There is a strong sense of 2000AD about much of the art. 

More than anything else the thing that keeps me and I imagine a lotof others playing 40k, the background here is undeniably basic. Elements are here of greater things to come and it is obvious that this is the genesis of everything, but it’s more gritty than Grimdark and rather irreverent. Focussed firmly on the Imperium of Man, other races are paid a little attention and featured only in their most nascent stages. It almost seems the other factions are included only as antagonists for the human elements to fight as wandering monsters or the like, devoid of any real variation or real identity. Still, the Imperium is very well presented with all its various divisions featured in some way at least. The absence of Chaos is jarring, it really does feel as if something else is missing, the lack of a tangible nemesis for the Imperium making it feel like a much more sparsely populated galaxy. Obviously these and other races would be featured in time but for now their absence is keenly felt. 

I love this piece, theres a real zaniness and irreverence that has long since been lost. 

The weird and the wonderful permeate this book and although it would not go as far as to call it student like it does display a refreshing originality and informality that unfortunately was doomed to diminish with each successive iteration of the game. Space marines in particular are a very different concept to the version of the Astartes that we have today. But as I mentioned everything feels fery fresh and original. Not to say that there aren’t influences. It is obvious that a vast array of sources have inspired Priestly and co in the creation of this book, the universe itself being a heady mix of elements from Dune, Bladerunner, Alien, 2000AD and Mad Max, with even Star Trek and Star Wars hidden in the universes DNA in places.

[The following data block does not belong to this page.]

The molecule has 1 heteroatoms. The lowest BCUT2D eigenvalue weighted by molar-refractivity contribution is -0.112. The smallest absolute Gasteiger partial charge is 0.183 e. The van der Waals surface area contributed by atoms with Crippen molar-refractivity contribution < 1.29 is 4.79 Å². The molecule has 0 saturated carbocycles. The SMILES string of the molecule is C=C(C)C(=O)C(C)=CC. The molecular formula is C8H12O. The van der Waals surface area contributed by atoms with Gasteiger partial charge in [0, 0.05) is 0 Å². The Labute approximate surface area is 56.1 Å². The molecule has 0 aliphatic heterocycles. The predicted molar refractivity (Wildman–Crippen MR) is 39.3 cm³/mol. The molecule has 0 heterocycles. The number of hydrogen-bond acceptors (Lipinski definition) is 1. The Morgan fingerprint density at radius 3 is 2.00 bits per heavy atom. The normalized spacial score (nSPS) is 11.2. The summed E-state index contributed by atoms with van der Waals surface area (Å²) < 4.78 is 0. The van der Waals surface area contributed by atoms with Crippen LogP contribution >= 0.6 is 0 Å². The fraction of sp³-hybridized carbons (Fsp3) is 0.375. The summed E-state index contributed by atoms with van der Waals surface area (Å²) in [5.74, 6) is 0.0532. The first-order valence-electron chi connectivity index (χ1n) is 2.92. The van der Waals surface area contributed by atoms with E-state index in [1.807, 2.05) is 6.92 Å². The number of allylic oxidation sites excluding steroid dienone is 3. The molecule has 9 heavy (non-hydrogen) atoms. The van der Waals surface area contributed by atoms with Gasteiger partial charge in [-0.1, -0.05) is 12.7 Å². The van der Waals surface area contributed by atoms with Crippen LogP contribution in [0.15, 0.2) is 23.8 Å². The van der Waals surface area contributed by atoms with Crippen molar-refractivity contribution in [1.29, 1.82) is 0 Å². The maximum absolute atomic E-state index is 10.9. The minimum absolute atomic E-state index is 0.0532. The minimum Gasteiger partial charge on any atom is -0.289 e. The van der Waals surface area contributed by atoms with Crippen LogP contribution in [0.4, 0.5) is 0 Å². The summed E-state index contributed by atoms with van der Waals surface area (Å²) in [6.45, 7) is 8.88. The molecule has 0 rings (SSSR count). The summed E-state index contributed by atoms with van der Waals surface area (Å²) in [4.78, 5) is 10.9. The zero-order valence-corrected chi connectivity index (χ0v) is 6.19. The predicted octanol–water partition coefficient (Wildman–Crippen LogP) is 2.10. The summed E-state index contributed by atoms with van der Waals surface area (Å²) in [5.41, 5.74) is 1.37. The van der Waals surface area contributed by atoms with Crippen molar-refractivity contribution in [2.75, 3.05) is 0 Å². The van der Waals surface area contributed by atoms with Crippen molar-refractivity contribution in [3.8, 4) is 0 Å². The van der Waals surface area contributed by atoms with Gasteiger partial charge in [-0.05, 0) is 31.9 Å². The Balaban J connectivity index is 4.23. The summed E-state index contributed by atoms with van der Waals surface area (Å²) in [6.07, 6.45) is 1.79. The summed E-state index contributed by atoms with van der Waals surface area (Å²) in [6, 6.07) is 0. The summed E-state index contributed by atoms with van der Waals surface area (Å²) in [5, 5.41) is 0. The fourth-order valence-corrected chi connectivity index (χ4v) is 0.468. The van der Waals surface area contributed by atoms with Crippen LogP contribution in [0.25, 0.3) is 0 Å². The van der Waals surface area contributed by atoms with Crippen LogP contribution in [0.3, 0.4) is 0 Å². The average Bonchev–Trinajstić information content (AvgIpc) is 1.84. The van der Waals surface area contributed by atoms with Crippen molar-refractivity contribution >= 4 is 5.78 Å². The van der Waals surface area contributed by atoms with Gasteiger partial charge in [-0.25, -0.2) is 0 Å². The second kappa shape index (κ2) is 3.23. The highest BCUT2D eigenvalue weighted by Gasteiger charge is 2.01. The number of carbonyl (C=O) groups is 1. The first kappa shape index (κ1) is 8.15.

Rogue Trader is a fascinating look at the embryonic state of the game and universe we all know and love today. In many ways I wish I had been involved in the hobby back in this time (I started in 2nd Ed around 1995) and would have loved to have been part of it and felt the excitement inherent in the inception of this new type of game. ]Packed with insights into the very genesis of 40k Rogue Trader is well worth a look for any hobbyist. Much of what lies within has been retconned out of existence but there is plenty which endures to this very day. Indeed when it comes to many of the aspects of the Imperium RT40k holds up as probably the most comprehensive source of information even now. More than anything else however, RT40k stands out as a labour of love. Soemthing put together out of a real desire to do something different (something Rick has been trying to recreate with his Gates of Antares project) as opposed to the mass miniature selling behemoth franchise that it is today. If you ever have the opportunity grab yourself a copy and indulge in the earliest days of 40k. And should you be fortunate enough to do so, keep an eye on Conclave of Har as we will be playing many more visits to this earliest of tomes in the near future. 


1 comment:

  1. Great review of a wonderful game. We moved from laserburn and WHFB to rogue trader when it first came out, and really enjoyed it. Probably helped that we played a lot of tabletop RPG's, and actually used it as a hybrid skirmish/RPG.